M. B. Weston’s Writing Diary: Writer Problems 01/27/15

Writer Problems: My hero just fell in the river, and he’s covered in iron… He’a gonna sink. He can take off his coat and live, but he really likes the coat. And he is immortal.

More Writer Problems: So technically, I can use the scene to show everyone how his immortality works! But how do I make it not be anything like Highlander?

These are problems only writers understand. They keep us awake at night and moving slowly in the morning. I love them because it just means when I solve them, the story is going to be better. I get nervous when I don’t have any problems because I fear it will be a boring story.

I figured today I would list some of the major problems I’ve dealt with in all my published/to-be-published stories, just to let everyone know that your story doesn’t have to be changed around just because you’ve hit a snag.

A Prophecy Forgotten: What happens to a angel’s clothing when it morphs into a human? Believe it or not, I had to rewrite all those parts. In the original story, the clothing magically changed into human clothes, but I wasn’t buying it, and I knew my audience wouldn’t either.

Out of the Shadows: How will Davian’s small army be able to sneak up on the City of Ezzer? Thank goodness Maurice still owned the Treetop Inn. Oh, and I had access to dragons…

The Survivor: My biggest problem was figuring out how to pull off the idea that Great Britain secretly tested its first airship 30 years before they actually built an airship, mainly because the story started with the airship crashing…

The Cherubian, the Lindworm, and the Portal: (an Elysian Chronicles short story): I had to figure out how Davian could sabotage a trebuchet in the middle of an enemy camp (at night, obviously) in such a way that the trebuchet would look completely operational until someone tried to use it…

The White Rider: (an Elysian Chronicles short story) I probably spent the most time trying to find a good location. I needed a city where my protagonist could walk to work and walk past an angel statue. (I needed it for symbolic purposes.) I settled on Boston with its Angel of the Waters statue.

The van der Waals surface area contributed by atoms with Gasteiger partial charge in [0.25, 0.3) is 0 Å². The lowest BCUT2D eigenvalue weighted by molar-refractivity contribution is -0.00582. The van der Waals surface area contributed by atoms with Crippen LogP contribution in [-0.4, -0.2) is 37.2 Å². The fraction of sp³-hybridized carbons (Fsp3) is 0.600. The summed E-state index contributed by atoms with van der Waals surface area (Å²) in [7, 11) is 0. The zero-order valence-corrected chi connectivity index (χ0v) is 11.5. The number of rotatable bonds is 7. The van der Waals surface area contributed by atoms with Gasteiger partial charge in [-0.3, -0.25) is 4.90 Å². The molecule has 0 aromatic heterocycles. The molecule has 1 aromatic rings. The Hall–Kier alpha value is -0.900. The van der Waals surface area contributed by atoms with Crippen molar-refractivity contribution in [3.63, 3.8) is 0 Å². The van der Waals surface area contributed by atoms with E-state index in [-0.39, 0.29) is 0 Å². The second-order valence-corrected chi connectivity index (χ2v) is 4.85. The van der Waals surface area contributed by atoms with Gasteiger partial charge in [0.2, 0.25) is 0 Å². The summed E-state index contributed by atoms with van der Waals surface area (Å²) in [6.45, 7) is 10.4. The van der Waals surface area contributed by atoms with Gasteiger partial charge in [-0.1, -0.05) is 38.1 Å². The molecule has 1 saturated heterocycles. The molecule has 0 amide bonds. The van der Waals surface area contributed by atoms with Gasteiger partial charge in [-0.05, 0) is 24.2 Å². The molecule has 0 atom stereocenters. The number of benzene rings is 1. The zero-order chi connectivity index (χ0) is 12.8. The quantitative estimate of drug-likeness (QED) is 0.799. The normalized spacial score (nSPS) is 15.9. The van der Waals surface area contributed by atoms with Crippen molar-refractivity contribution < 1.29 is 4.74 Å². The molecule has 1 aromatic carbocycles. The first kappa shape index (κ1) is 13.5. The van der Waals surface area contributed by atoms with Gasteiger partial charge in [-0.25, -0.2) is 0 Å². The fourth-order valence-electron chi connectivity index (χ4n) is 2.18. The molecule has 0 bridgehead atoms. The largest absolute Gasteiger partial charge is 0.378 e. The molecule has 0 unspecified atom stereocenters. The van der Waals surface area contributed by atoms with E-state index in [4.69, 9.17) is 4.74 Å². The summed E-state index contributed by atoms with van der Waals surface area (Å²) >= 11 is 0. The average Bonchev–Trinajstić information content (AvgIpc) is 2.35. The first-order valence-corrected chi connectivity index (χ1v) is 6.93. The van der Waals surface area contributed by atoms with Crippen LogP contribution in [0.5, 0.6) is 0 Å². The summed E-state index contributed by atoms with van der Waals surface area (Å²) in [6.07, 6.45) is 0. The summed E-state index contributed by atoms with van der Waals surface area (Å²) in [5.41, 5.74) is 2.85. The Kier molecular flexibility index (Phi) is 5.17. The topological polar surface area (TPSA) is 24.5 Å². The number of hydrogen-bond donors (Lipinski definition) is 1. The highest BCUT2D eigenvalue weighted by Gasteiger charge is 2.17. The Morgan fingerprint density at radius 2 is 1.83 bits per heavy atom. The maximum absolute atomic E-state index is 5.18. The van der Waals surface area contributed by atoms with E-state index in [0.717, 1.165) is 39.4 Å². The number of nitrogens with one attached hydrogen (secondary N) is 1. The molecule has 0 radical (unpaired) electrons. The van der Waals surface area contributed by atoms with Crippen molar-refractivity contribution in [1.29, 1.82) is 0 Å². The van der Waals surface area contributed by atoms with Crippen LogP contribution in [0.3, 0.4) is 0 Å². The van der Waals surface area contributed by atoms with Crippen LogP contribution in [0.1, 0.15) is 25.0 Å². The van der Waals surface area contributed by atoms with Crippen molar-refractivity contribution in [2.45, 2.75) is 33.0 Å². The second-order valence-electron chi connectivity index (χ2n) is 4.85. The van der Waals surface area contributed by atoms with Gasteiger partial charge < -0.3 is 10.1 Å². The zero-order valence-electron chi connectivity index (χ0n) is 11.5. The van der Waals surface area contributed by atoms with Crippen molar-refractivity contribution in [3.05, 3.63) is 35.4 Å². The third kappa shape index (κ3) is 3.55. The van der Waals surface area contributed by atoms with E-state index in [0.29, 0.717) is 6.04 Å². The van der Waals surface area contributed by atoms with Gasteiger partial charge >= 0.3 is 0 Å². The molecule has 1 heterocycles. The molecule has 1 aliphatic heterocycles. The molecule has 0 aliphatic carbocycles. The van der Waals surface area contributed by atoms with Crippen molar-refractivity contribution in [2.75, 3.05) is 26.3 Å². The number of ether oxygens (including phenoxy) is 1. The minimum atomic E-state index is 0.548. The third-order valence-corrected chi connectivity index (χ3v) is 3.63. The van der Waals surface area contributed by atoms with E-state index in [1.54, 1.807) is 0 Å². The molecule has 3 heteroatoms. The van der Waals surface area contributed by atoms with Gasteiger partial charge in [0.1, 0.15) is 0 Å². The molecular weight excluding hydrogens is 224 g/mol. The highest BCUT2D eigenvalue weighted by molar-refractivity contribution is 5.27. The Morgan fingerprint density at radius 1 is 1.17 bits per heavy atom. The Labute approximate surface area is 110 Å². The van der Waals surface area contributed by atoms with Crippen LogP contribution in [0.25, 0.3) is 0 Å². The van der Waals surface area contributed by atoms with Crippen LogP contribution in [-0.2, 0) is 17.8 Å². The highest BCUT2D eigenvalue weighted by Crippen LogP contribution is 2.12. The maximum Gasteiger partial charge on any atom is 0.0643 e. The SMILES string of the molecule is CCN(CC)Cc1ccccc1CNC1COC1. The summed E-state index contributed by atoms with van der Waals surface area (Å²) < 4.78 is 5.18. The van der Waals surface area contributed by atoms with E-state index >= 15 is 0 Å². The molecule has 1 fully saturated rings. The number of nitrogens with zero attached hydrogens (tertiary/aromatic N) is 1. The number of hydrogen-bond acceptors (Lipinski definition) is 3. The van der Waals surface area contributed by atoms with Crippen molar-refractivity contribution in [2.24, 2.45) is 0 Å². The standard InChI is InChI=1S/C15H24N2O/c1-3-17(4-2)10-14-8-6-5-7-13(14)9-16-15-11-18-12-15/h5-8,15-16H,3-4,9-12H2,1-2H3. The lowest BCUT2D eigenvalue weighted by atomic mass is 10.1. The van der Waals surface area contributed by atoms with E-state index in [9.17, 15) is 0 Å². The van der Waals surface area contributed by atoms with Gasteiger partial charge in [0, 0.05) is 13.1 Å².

The Witch Hunter: A blog post on this will happen soon, since this story is about to be published in The Big Bad Two villains anthology. My biggest problem: I realized two days before it was due that I needed to rewrite the whole thing in 1st person–only the main character had Alzheimer’s, so I had to write it in such a way that the audience could follow the story even though the main character couldn’t. It was a structural nightmare. 8,000 words 100% rewritten. 48 hours. I slept for only two of them.

Blue Lights: Wow, this was hard. My first psychological thriller that takes place on the moors of Dartmoor (Hound of the Baskervilles territory). I needed fog dark enough to blind my characters for a few moments while they rode in an open carriage, but it had to be realistic. Imagine my excitement when I came across “swaling”, which is the controlled burning they do on the moors…

The Death of Angelica Blackmore: My 19th century steampunk heroine simply couldn’t wear a Victorian dress and corset and leap across the rooftops of London at night… I gave her a modified ninja outfit because I needed her face covered…

What about you? What kinds of writing problems have you encountered and how did you solve them?


About M. B. Weston

M. B. Weston is an award-winning fantasy, pulp, young adult, steampunk, and paranormal author. Her attention to procedure and detail gives her works an authentic gritty, military feel that takes an adventure tale to the level of a true page-turner. Weston’s writing attracts both fantasy and non-fantasy readers, and her audience ranges from upper-elementary students to adults. A gifted orator, Weston has been invited as a guest speaker to numerous writing and science fiction/fantasy panels at conventions across the US, including DragonCon, BabelCon, NecronomiCon, and Alabama Phoenix Festival. She has served on panels with such authors as Sherrilyn Kenyon, J. F. Lewis, Todd McCaffrey, and Jonathan Maberry. Weston has spoken to thousands of students and adults about the craft of writing and has been invited as the keynote speaker at youth camps and at several schools throughout the US.
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